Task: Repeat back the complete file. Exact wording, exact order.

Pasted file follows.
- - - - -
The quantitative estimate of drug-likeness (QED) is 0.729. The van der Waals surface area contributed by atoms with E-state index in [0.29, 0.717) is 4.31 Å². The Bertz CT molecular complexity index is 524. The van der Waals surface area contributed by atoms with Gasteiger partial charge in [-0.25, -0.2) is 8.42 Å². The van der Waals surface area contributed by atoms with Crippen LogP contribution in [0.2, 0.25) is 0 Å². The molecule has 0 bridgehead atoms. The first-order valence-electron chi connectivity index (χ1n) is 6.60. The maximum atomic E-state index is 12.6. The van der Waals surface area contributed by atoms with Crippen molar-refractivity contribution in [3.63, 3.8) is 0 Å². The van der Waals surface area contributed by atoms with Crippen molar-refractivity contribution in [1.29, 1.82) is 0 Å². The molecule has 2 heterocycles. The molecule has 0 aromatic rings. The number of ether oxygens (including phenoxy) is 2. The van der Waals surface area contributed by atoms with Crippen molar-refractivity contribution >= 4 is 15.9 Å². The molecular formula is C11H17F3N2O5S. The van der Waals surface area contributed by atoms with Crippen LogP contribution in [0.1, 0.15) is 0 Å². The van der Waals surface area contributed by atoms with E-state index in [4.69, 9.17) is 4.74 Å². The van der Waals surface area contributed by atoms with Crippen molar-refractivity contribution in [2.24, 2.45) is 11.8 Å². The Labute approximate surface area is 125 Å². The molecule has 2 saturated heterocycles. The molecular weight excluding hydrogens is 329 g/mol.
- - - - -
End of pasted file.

The quantitative estimate of drug-likeness (QED) is 0.729. The van der Waals surface area contributed by atoms with E-state index in [0.29, 0.717) is 4.31 Å². The Bertz CT molecular complexity index is 524. The van der Waals surface area contributed by atoms with Gasteiger partial charge in [-0.25, -0.2) is 8.42 Å². The van der Waals surface area contributed by atoms with Crippen LogP contribution in [0.2, 0.25) is 0 Å². The molecule has 0 bridgehead atoms. The first-order valence-electron chi connectivity index (χ1n) is 6.60. The maximum atomic E-state index is 12.6. The van der Waals surface area contributed by atoms with Crippen molar-refractivity contribution in [3.63, 3.8) is 0 Å². The van der Waals surface area contributed by atoms with Crippen molar-refractivity contribution in [1.29, 1.82) is 0 Å². The molecule has 2 heterocycles. The molecule has 0 aromatic rings. The number of ether oxygens (including phenoxy) is 2. The van der Waals surface area contributed by atoms with Crippen molar-refractivity contribution >= 4 is 15.9 Å². The molecular formula is C11H17F3N2O5S. The van der Waals surface area contributed by atoms with Crippen LogP contribution in [0.1, 0.15) is 0 Å². The van der Waals surface area contributed by atoms with E-state index in [4.69, 9.17) is 4.74 Å². The van der Waals surface area contributed by atoms with Crippen molar-refractivity contribution in [2.24, 2.45) is 11.8 Å². The Labute approximate surface area is 125 Å². The molecule has 2 saturated heterocycles. The molecular weight excluding hydrogens is 329 g/mol.